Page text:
Focus of Research and Teaching - Prof. Dr. Heike Holbig

The newly established professorial chair focuses on political science research on contemporary China from a comparative area studies perspective. Research as well as teaching thus accommodate the growing empirical relevance of China’s ongoing political and socioeconomic transformation in the context of globalization.

In the field of theoretical research, the main emphasis is on comparative authoritarianism underpinned by area studies expertise. In addition to a functionalistic analysis of regime transitions, the evolution and diffusion of norms as well as the influence of discourses and framing processes on the behaviour of political and social actors are included in the analysis.

As norms and discourses observed in and leveraged by authoritarian regimes increasingly point beyond the limits of nation-states, it has become essential to systematically take into account the international dimension and to bridge the traditional borders between the subdisciplines of comparative politics and international relations. A particular focus is on the legimitization of authoritarian rule – regarded by some as an oxymoron – at the intersection of the domestic and the international. Using the example of the People’s Republic of China, the tense relationship with globally prevalent democratic norms and standards of legitimization are explored. A research project on "Ideological Change and Regime Legitimacy", conducted within the larger framework of the German research network “Governance in China” and financed by the Federal Ministry of Education and Research (BMBF) from 2010 to 2016, has been analyzing the changing role of ideology in the legitimization of authoritarian party rule. Since then, Heike Holbig has developed the topic further in various publications.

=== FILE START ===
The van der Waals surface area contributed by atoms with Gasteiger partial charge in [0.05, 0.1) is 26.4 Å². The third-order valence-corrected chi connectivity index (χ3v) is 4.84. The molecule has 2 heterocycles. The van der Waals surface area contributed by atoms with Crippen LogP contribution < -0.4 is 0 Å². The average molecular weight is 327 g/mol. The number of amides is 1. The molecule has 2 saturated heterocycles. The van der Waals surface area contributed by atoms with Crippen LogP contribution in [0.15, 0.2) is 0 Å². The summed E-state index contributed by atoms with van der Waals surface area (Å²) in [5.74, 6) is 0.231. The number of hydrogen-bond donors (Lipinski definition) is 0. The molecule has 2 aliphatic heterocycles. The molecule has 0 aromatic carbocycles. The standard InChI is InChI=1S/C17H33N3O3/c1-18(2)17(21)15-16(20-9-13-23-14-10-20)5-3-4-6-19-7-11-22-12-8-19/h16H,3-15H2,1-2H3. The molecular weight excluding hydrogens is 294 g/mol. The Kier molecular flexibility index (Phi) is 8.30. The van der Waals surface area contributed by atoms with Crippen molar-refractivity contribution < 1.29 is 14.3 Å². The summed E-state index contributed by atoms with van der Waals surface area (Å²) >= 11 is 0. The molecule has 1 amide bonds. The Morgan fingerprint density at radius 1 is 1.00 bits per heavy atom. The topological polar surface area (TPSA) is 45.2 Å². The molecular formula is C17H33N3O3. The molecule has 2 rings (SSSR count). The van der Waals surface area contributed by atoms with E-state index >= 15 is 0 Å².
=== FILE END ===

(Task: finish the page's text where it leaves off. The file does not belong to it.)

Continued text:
Moreover, the research team was part of the interdisciplinary and transregional collaborative research programme "Africa’s Asian Options" at Goethe University Frankfurt, which has been supported by the German Federal Ministry of Education and Research (BMBF) since 2013. The research programme has been based on an intensive collaboration between the two Goethe University area studies centres ZIAF (Center for Interdisciplinary African Studies) and IZO (Interdisciplinary Centre for East Asian Studies), carries out research on new interactions between Africa and Asia in comparative and transregional perspective. In the context of this programme, the research team has focused on China’s influence on the perception of good governance, development, and international cooperation in Africa.

"Protecting the Weak: Entangled processes of Framing, Mobilization and Institutionalization in East Asia", which has been supported by the Volkswagen Foundation in their initiative “Key Issues for Academia and Society” since 2014, is another recent research project launched by Prof. Holbig. Designed as an interdisciplinary collaboration with Prof. Amelung (Sinology, FB09), Prof. Bälz (Japanese law, FB01) and Prof. Storz (Japanese economy, FB02), the research project has investigated the entangled processes of acknowledgment of public claims for the protection of weak social groups and interests in China and Japan, which have been compared against the backdrop of historically formed constructions of modernity in the two East Asian countries. The research findings have been published in an edited volume titled Protecting the Weak in East Asia. Framing, Mobilisation and Institutionalisation (Routlege Contemporary Asia Series) in summer 2018.